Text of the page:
In this post I link to and excerpt from Direct Oral Anticoagulant Use: A Practical Guide to Common Clinical Challenges [PubMed Abstract] [Full Text HTML] [Full Text PDF]. J Am Heart Assoc. 2020 Jul 7; 9(13): e017559.
Here are excerpts:
ABSTRACT: Direct oral anticoagulants (DOACs) have quickly become attractive alternatives to the long-standing standard of care in anticoagulation, vitamin K antagonist. DOACs are indicated for prevention and treatment of several cardiovascular conditions. Since the first approval in 2010, DOACs have emerged as leading therapeutic alternatives that provide both clinicians and patients with more effective, safe, and convenient treatment options in thromboembolic settings. With the expanding
role of DOACs, clinicians are faced with increasingly complex decisions relating to appropriate agent, duration of treatment, and use in special populations. This review will provide an overview of DOACs and act as a practical reference for clinicians
to optimize DOAC use among common challenging scenarios. Topics addressed include (1) appropriate indications; (2) use in patients with specific comorbidities; (3) monitoring parameters; (4) transitioning between anticoagulant regimens; (5) major drug interactions; and (6) cost considerations.
Key Words: anticoagulation ■ oral direct thrombin inhibitor ■ oral factor Xa inhibitors ■pharmacotherapy
Direct oral anticoagulants (DOACs)—dabigatran
(Pradaxa), rivaroxaban (Xarelto), apixaban (Eliquis), edoxaban (Savaysa), and betrixaban (Bevyxxa) are anticoagulation pharmacotherapy used for the prevention of thrombosis in several cardiovascular contexts.1 DOACs are categorized into 2 main classes: oral direct
factor Xa inhibitors (ie, rivaroxaban, apixaban, edoxaban, and betrixaban) and direct thrombin inhibitors (ie, dabigatran).
DOACs are relatively new agents demonstrating superiority or noninferiority to prior standards of
care, anticoagulation with vitamin K antagonists (VKA; ie, warfarin), or low-molecular-weight heparins (LMWHs), in reducing risk of thromboembolic complications with similar or reduced bleeding risk.2–5
The purpose of this review is to be a practical reference or algorithm for the busy clinician to navigate key aspects of effective DOAC prescribing, with an emphasis on addressing key situations where clinical uncertainty exists. This review will provide recommendations to address special
clinical situations to include indications, use in specific comorbidities, monitoring parameters, transitioning to or off of therapy, drug interactions, and cost.
In general, FDA-approved indications for each of the
DOACs are comparable (see Table 1).
Dabigatran, rivaroxaban, apixaban, and edoxaban are approved for the lowering the risk of stroke and embolism in NVAF as well as deep vein thrombosis and pulmonary embolism treatment/prophylaxis.8–11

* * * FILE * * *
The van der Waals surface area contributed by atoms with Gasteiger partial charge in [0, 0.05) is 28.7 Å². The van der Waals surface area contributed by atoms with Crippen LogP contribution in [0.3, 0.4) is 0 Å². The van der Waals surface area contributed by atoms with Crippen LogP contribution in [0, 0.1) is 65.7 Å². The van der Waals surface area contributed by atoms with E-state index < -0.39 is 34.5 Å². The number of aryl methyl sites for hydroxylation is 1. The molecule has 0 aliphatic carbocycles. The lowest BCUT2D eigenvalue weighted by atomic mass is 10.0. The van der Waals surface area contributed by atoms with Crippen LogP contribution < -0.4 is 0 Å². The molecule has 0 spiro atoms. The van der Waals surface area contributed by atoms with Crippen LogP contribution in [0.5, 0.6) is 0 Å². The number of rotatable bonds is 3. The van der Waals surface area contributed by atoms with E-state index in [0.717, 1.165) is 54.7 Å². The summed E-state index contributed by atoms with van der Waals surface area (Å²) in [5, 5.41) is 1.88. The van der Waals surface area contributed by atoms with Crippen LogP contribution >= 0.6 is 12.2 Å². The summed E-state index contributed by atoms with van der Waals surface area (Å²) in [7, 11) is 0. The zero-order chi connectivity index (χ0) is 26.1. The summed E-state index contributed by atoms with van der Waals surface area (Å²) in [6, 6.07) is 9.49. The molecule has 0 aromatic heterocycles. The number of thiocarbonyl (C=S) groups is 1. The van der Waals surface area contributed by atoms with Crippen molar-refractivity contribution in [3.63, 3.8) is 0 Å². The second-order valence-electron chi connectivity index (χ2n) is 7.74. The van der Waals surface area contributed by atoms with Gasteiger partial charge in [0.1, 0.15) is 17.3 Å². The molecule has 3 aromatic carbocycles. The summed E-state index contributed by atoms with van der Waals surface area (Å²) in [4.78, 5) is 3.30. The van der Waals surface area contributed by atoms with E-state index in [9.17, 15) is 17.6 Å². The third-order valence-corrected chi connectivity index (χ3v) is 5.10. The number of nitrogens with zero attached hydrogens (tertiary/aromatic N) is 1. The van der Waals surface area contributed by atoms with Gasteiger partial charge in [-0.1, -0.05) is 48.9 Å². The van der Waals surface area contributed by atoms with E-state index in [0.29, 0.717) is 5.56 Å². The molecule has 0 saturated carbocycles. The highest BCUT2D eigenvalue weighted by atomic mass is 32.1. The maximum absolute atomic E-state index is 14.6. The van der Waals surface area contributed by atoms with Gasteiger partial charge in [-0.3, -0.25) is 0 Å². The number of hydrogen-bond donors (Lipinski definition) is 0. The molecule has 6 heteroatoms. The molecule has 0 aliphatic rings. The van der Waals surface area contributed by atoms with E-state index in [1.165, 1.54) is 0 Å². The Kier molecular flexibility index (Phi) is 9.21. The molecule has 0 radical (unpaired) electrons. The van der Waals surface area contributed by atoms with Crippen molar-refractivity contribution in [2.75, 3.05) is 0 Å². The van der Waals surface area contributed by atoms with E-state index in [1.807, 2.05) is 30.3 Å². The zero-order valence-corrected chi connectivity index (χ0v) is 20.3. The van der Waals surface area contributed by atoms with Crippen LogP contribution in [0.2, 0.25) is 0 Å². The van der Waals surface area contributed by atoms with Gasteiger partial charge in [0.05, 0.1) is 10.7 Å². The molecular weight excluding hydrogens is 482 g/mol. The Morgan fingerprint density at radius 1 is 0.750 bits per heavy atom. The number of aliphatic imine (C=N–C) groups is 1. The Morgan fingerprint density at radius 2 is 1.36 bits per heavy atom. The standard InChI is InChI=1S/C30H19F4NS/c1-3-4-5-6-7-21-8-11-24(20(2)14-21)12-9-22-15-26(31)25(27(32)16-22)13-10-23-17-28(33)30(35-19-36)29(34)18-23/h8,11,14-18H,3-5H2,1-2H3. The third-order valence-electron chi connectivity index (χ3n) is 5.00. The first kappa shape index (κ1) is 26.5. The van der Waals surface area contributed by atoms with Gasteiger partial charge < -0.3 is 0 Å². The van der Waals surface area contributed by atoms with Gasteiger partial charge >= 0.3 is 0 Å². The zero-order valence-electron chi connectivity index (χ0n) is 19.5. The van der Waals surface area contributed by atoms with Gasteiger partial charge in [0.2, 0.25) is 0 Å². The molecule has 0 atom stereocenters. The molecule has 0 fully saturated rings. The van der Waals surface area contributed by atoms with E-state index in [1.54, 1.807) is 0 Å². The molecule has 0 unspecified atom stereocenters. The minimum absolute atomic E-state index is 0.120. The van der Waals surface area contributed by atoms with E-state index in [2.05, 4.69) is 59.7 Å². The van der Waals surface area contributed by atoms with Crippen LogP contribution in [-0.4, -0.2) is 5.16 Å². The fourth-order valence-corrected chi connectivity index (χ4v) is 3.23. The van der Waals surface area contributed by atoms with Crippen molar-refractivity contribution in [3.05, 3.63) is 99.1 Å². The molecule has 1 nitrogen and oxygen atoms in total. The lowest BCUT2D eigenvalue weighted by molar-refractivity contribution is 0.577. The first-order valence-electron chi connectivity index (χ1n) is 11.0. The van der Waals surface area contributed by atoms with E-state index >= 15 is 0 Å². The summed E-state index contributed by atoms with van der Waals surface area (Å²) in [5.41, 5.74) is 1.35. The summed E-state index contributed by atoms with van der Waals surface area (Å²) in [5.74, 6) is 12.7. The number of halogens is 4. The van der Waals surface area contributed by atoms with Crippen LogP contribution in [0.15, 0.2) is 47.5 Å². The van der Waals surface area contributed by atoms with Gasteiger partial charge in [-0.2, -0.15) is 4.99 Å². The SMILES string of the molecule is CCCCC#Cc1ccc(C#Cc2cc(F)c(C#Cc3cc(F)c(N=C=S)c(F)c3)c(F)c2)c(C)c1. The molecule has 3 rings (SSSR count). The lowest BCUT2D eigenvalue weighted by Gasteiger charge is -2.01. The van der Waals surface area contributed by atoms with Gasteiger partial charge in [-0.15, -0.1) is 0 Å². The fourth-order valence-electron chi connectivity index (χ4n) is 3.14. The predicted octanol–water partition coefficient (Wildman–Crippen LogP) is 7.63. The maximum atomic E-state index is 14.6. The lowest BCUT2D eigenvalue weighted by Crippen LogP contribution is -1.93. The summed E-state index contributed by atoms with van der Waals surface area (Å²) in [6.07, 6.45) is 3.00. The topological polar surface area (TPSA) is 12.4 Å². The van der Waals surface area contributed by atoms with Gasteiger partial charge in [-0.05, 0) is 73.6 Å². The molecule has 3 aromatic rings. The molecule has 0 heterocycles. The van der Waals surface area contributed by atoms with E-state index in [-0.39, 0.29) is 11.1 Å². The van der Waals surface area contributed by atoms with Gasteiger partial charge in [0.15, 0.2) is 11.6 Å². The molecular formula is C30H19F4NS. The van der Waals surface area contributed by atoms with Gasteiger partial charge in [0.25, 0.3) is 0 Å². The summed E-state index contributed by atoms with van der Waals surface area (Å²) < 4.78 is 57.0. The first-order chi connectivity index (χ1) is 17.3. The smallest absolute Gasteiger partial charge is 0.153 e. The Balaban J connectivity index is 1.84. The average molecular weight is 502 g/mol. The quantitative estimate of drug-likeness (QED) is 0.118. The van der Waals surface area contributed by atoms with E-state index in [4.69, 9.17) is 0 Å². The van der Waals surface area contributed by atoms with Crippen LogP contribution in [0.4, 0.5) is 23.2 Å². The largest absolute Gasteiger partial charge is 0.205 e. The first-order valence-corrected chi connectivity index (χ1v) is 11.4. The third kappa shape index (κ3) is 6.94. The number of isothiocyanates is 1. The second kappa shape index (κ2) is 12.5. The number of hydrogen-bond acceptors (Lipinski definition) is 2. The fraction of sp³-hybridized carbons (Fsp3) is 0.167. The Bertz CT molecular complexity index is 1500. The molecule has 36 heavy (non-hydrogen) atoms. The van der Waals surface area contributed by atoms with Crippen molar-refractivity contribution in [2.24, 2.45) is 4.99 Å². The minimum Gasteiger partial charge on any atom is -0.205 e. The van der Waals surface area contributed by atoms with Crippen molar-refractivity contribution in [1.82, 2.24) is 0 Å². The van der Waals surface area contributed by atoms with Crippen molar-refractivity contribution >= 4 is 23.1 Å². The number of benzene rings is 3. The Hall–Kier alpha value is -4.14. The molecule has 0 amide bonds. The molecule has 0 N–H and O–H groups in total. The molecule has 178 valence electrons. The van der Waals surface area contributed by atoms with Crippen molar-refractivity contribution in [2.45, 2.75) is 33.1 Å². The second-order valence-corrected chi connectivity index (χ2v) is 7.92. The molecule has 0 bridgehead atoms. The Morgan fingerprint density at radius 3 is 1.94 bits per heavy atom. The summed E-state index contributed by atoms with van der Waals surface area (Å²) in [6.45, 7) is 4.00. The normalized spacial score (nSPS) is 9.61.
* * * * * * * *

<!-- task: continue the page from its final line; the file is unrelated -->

Unique indications include betrixaban for prophylaxis of venous thromboembolism (VTE) in hospitalized patients for an acute medical illness, and rivaroxaban in combination with aspirin to reduce major cardiovascular events in patients with
chronic coronary artery disease (CAD) or peripheral
However, there is still uncertainty in understanding safe and effective use of DOACs in the setting of patients with cardiovascular comorbidities,
specifically atrial fibrillation (AF) with recent percutaneous coronary intervention (PCI), AF with concomitant artificial heart valves, stable atherosclerotic cardiovascular disease (ASCVD), and cancer-associated thromboembolism.
[The following sections aim] to clarify the use of
DOACs within these patient subgroups.
AF and PCI
[See PDF pp 2+3 for details]
AF and Artificial Heart Valves
[See PDF pp 3+4 for details]
Stable Atherosclerotic Cardiovascular
Aspirin use for secondary prevention of ASCVD is well established and is widely recommended by major clinical guidelines for indefinite use.39 In this setting, major ASCVD events are reduced ≈20% to 30%, but major bleeding increased ≈1.4 to 1.6-fold.40,41 In an effort to expand upon the ASCVD risk reduction witnessed with aspirin monotherapy, prior investigations evaluated more potent antiplatelets (ie, clopidogrel, ticagrelor, and vorapaxar) and VKA therapy as alternatives
to aspirin and as add-on therapy with aspirin.42
The recurring theme with the use of these strategies was a slight reduction in ASCVD events but at the expense of increased bleeding episodes and no effect on mortality. After promising results were hinted at with combining antiplatelet therapy with low-dose rivaroxaban in patients with acute coronary syndrome undergoing
PCI, investigations into use of this strategy for chronic ASCVD were sought.43
The COMPASS (Cardiovascular Outcomes for People Using Anticoagulation Strategies) study demonstrated that rivaroxaban plus aspirin had
significant secondary prevention benefits for patients with ASCVD (ie, CAD and peripheral artery disease), which led to FDA approval for this indication in 2018.44
Patients were randomized to 3 treatment arms: rivaroxaban 2.5 mg twice daily with aspirin 100 mg daily; rivaroxaban 5 mg twice daily alone; or aspirin 100 mg daily alone.44 This is a drastic dose reduction for rivaroxaban from the recommended 20 mg daily dose approved for patients with NVAF and VTE, but the rationale for low doses was provided by previous trials.42
The benefits of therapy were slightly offset by the increased risk in major bleeding by 1.70-fold (P<0.001). Nonetheless, the reduced rivaroxaban dose in combination with aspirin did not increase fatal or critical organ bleeding, and the net clinical benefit still favored the combination therapy.44